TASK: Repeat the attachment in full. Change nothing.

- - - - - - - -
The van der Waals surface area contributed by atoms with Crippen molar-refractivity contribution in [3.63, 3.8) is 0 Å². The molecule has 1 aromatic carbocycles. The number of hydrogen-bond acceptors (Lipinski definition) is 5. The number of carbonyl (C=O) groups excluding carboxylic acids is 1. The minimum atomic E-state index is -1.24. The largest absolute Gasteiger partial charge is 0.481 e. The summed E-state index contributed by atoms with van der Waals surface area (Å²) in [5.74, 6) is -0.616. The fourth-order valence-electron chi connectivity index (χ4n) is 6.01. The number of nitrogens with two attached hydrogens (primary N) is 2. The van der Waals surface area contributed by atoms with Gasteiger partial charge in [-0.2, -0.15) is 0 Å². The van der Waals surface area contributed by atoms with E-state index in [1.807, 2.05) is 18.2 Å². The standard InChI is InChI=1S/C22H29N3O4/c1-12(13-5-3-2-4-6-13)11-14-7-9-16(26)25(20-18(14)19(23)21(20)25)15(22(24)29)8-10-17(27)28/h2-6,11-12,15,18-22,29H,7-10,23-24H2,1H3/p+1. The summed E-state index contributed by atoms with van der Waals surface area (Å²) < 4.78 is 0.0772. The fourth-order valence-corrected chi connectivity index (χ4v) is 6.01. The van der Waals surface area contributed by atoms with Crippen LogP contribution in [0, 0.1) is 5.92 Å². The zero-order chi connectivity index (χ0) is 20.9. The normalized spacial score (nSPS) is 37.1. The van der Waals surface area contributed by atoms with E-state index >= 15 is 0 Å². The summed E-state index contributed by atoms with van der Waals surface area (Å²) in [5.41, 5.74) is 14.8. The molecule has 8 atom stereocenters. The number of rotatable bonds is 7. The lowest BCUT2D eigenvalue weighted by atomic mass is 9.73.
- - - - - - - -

The van der Waals surface area contributed by atoms with Crippen molar-refractivity contribution in [3.63, 3.8) is 0 Å². The molecule has 1 aromatic carbocycles. The number of hydrogen-bond acceptors (Lipinski definition) is 5. The number of carbonyl (C=O) groups excluding carboxylic acids is 1. The minimum atomic E-state index is -1.24. The largest absolute Gasteiger partial charge is 0.481 e. The summed E-state index contributed by atoms with van der Waals surface area (Å²) in [5.74, 6) is -0.616. The fourth-order valence-electron chi connectivity index (χ4n) is 6.01. The number of nitrogens with two attached hydrogens (primary N) is 2. The van der Waals surface area contributed by atoms with Gasteiger partial charge in [-0.2, -0.15) is 0 Å². The van der Waals surface area contributed by atoms with E-state index in [1.807, 2.05) is 18.2 Å². The standard InChI is InChI=1S/C22H29N3O4/c1-12(13-5-3-2-4-6-13)11-14-7-9-16(26)25(20-18(14)19(23)21(20)25)15(22(24)29)8-10-17(27)28/h2-6,11-12,15,18-22,29H,7-10,23-24H2,1H3/p+1. The summed E-state index contributed by atoms with van der Waals surface area (Å²) < 4.78 is 0.0772. The fourth-order valence-corrected chi connectivity index (χ4v) is 6.01. The van der Waals surface area contributed by atoms with Crippen LogP contribution in [0, 0.1) is 5.92 Å². The zero-order chi connectivity index (χ0) is 20.9. The normalized spacial score (nSPS) is 37.1. The van der Waals surface area contributed by atoms with E-state index >= 15 is 0 Å². The summed E-state index contributed by atoms with van der Waals surface area (Å²) in [5.41, 5.74) is 14.8. The molecule has 8 atom stereocenters. The number of rotatable bonds is 7. The lowest BCUT2D eigenvalue weighted by atomic mass is 9.73.